[FoRK] Misunderestimating "The" Tea Party
dmorton at bitfurnace.com
Sat Mar 20 21:18:06 PDT 2010
On Sun, Mar 21, 2010 at 2:32 PM, Damien Morton <dmorton at bitfurnace.com>wrote:
> On Sun, Mar 21, 2010 at 12:22 PM, Jeff Bone <jbone at place.org> wrote:
>> Damien asks:
>> Since, in the mists of time, we started of with multiple smaller "units
>> aggregation", and in every region, without fail, those smaller "units of
>> aggregation" aggregated into larger and larger "units of aggregation",
>> you say that the exploration space has been explored and larger units of
>> aggregation were found to be better than small ones?
>> I've actually drafted a response that treats this question seriously, but
>> before I post it I really must ask... Damien, do you really, honestly
>> believe any reasonable person who really thinks about the actual question
>> (i.e., the question of exploration of the space, not the question of what I
>> would say about it) could answer "yes"? I.e., do *you* believe that the
>> answer to whether the space has been well-explored and larger units found
>> better than small ones is "yes"?
> The proof is in the pudding - we know that there were smaller units of
> aggregation all across the world, city-states are one example. We observe
> the world around us, and except for a few examples such as
> Monaco, Lichtenstein, Hong Kong, Singapore, and a few others, they no longer
> exist. The reasons vary - but the image of the Roman Fasces comes to mind.
> "Strength through Unity".
> You can dissagregate all you like, but me and my mates are going to
> aggregate the fuck up, then come over and take your women and break your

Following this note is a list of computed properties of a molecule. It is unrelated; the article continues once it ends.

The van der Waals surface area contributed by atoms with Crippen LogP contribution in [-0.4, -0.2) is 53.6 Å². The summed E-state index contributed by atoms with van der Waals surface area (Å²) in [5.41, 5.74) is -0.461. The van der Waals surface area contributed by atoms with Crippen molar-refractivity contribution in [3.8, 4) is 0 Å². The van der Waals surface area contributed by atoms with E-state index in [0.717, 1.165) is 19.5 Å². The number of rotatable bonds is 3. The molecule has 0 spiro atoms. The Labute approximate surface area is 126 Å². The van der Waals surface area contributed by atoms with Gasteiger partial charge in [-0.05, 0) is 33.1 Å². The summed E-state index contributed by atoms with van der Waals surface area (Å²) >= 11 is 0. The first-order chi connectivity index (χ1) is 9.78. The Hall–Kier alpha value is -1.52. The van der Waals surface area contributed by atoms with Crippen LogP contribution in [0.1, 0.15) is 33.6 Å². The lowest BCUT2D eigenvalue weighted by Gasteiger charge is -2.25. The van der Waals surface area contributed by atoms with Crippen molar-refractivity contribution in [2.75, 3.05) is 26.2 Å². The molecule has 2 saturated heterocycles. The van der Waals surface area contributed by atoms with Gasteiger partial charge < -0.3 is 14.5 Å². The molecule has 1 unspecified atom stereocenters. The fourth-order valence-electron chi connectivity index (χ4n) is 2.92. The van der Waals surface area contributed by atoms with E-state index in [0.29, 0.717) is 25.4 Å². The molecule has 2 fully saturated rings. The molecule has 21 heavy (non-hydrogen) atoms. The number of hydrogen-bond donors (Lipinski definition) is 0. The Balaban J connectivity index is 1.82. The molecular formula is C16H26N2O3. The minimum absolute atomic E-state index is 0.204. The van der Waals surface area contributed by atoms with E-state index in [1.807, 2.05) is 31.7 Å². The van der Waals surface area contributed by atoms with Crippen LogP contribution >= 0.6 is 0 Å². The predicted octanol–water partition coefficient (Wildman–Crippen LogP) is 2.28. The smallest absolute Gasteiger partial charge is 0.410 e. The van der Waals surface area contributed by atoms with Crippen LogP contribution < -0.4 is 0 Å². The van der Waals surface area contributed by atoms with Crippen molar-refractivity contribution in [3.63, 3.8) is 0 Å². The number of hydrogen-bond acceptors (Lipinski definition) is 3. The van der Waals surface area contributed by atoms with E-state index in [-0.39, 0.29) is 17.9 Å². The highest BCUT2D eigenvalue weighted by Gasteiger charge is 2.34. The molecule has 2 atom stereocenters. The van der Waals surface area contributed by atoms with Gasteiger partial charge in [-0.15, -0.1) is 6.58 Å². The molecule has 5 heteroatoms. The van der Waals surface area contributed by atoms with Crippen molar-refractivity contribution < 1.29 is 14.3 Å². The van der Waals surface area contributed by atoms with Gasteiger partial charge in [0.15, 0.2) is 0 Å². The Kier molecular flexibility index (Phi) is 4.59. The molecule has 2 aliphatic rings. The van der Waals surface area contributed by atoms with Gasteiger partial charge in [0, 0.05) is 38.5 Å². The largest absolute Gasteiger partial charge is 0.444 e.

> stuff, and there's nothing you can do about it because no libertarian
> quacking can beat the raw organisational power and glory of a gazilion boots
> marching in lockstep. Hell, we might even be munificent enough to allow you
> to go on with your libertarian ways, but you better pay your taxes or we
> will fuck your shit up.
> Aggregators built the pyramids, put men on the moon, build
> continental highway systems, hoover dams, and many of humanities
> greatest achievements, while the best libertarians have to offer is hiding
> out in the woods with the Unabomber, scratching out crazed diaries for
> future civilisations to study
Actually, I am being a little bit disingenuous. There was
an excellent article a few years back in the Economist, discussing the
upswing of regionalism within the EU. Basically, with the creation of the
EU, former "smaller units of aggregation" such as Scotland, Catalonia, etc,
with desires for more independent policy can assert themselves more easily.
Its a few years ago, and I cant remember the details of the article, nor can
I now find it.
I hate to say it, but this, in some way, this supports your argument, with
the subtlety that aggregation and disaggregation are happening
simultaneously - and seemingly supported by each other.
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